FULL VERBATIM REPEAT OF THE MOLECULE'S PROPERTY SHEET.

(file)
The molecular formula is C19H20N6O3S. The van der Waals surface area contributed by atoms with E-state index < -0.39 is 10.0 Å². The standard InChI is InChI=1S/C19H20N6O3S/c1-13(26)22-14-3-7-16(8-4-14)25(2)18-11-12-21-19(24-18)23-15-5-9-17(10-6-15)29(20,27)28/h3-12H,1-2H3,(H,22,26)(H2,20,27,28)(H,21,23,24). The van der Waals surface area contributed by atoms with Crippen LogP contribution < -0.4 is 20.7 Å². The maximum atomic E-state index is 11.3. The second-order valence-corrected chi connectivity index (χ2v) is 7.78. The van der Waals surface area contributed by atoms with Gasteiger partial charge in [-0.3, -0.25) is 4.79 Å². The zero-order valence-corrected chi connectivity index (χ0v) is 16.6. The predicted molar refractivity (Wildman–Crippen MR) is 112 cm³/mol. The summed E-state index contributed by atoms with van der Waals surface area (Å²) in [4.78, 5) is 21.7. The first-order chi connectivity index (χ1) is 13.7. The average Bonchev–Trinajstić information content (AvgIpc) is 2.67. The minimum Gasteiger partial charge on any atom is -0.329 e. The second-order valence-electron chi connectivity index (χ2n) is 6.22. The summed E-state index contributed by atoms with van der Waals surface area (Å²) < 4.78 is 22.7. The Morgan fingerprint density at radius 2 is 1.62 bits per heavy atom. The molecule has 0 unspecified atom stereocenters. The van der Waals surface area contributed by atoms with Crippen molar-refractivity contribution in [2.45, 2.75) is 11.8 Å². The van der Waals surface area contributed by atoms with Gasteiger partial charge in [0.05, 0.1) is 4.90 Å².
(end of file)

The molecular formula is C19H20N6O3S. The van der Waals surface area contributed by atoms with E-state index < -0.39 is 10.0 Å². The standard InChI is InChI=1S/C19H20N6O3S/c1-13(26)22-14-3-7-16(8-4-14)25(2)18-11-12-21-19(24-18)23-15-5-9-17(10-6-15)29(20,27)28/h3-12H,1-2H3,(H,22,26)(H2,20,27,28)(H,21,23,24). The van der Waals surface area contributed by atoms with Crippen LogP contribution < -0.4 is 20.7 Å². The maximum atomic E-state index is 11.3. The second-order valence-corrected chi connectivity index (χ2v) is 7.78. The van der Waals surface area contributed by atoms with Gasteiger partial charge in [-0.3, -0.25) is 4.79 Å². The zero-order valence-corrected chi connectivity index (χ0v) is 16.6. The predicted molar refractivity (Wildman–Crippen MR) is 112 cm³/mol. The summed E-state index contributed by atoms with van der Waals surface area (Å²) in [4.78, 5) is 21.7. The first-order chi connectivity index (χ1) is 13.7. The average Bonchev–Trinajstić information content (AvgIpc) is 2.67. The minimum Gasteiger partial charge on any atom is -0.329 e. The second-order valence-electron chi connectivity index (χ2n) is 6.22. The summed E-state index contributed by atoms with van der Waals surface area (Å²) < 4.78 is 22.7. The Morgan fingerprint density at radius 2 is 1.62 bits per heavy atom. The molecule has 0 unspecified atom stereocenters. The van der Waals surface area contributed by atoms with Crippen molar-refractivity contribution in [2.45, 2.75) is 11.8 Å². The van der Waals surface area contributed by atoms with Gasteiger partial charge in [0.05, 0.1) is 4.90 Å².